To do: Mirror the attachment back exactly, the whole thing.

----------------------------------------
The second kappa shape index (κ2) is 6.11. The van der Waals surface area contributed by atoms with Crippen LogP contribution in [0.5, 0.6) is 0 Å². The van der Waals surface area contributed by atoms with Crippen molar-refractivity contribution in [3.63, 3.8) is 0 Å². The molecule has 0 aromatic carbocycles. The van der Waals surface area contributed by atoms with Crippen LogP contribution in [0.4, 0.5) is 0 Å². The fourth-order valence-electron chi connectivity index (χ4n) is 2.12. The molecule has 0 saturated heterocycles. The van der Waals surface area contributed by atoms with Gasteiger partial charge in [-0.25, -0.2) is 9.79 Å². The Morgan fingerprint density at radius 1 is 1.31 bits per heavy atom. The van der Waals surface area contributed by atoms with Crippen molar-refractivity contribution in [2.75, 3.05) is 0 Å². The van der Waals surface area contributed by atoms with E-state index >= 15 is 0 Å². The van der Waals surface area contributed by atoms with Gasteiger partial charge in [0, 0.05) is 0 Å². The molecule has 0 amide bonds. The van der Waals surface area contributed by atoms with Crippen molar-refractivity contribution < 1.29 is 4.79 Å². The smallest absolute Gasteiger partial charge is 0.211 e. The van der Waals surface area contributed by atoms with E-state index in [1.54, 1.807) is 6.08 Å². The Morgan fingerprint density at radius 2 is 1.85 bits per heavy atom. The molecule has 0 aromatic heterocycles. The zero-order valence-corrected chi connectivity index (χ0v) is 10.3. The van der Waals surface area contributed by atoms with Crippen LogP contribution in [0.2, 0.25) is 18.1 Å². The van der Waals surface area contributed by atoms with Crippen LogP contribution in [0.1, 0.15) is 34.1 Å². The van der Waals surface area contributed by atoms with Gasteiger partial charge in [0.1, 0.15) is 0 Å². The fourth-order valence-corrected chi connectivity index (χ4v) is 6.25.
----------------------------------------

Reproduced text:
The second kappa shape index (κ2) is 6.11. The van der Waals surface area contributed by atoms with Crippen LogP contribution in [0.5, 0.6) is 0 Å². The van der Waals surface area contributed by atoms with Crippen molar-refractivity contribution in [3.63, 3.8) is 0 Å². The molecule has 0 aromatic carbocycles. The van der Waals surface area contributed by atoms with Crippen LogP contribution in [0.4, 0.5) is 0 Å². The fourth-order valence-electron chi connectivity index (χ4n) is 2.12. The molecule has 0 saturated heterocycles. The van der Waals surface area contributed by atoms with Gasteiger partial charge in [-0.25, -0.2) is 9.79 Å². The Morgan fingerprint density at radius 1 is 1.31 bits per heavy atom. The van der Waals surface area contributed by atoms with Crippen molar-refractivity contribution in [2.75, 3.05) is 0 Å². The van der Waals surface area contributed by atoms with E-state index >= 15 is 0 Å². The van der Waals surface area contributed by atoms with Gasteiger partial charge in [0, 0.05) is 0 Å². The molecule has 0 amide bonds. The van der Waals surface area contributed by atoms with Crippen molar-refractivity contribution < 1.29 is 4.79 Å². The smallest absolute Gasteiger partial charge is 0.211 e. The van der Waals surface area contributed by atoms with E-state index in [1.54, 1.807) is 6.08 Å². The Morgan fingerprint density at radius 2 is 1.85 bits per heavy atom. The molecule has 0 aromatic heterocycles. The zero-order valence-corrected chi connectivity index (χ0v) is 10.3. The van der Waals surface area contributed by atoms with Crippen LogP contribution in [0.2, 0.25) is 18.1 Å². The van der Waals surface area contributed by atoms with Crippen LogP contribution in [0.1, 0.15) is 34.1 Å². The van der Waals surface area contributed by atoms with Gasteiger partial charge in [0.1, 0.15) is 0 Å². The fourth-order valence-corrected chi connectivity index (χ4v) is 6.25.